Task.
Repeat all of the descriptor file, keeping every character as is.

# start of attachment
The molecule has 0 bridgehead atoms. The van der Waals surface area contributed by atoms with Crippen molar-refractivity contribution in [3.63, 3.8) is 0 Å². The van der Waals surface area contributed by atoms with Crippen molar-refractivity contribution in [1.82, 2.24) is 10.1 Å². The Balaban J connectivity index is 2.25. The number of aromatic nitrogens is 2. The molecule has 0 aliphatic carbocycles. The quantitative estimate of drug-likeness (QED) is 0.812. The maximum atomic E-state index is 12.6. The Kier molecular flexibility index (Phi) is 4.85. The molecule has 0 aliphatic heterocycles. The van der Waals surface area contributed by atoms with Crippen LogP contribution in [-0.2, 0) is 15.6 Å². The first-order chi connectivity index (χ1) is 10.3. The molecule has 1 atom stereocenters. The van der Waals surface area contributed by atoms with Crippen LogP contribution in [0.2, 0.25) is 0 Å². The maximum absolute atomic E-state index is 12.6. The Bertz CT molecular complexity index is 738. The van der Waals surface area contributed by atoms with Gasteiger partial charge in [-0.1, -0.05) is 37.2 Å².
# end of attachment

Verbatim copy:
The molecule has 0 bridgehead atoms. The van der Waals surface area contributed by atoms with Crippen molar-refractivity contribution in [3.63, 3.8) is 0 Å². The van der Waals surface area contributed by atoms with Crippen molar-refractivity contribution in [1.82, 2.24) is 10.1 Å². The Balaban J connectivity index is 2.25. The number of aromatic nitrogens is 2. The molecule has 0 aliphatic carbocycles. The quantitative estimate of drug-likeness (QED) is 0.812. The maximum atomic E-state index is 12.6. The Kier molecular flexibility index (Phi) is 4.85. The molecule has 0 aliphatic heterocycles. The van der Waals surface area contributed by atoms with Crippen LogP contribution in [-0.2, 0) is 15.6 Å². The first-order chi connectivity index (χ1) is 10.3. The molecule has 1 atom stereocenters. The van der Waals surface area contributed by atoms with Crippen LogP contribution in [0.2, 0.25) is 0 Å². The maximum absolute atomic E-state index is 12.6. The Bertz CT molecular complexity index is 738. The van der Waals surface area contributed by atoms with Gasteiger partial charge in [-0.1, -0.05) is 37.2 Å².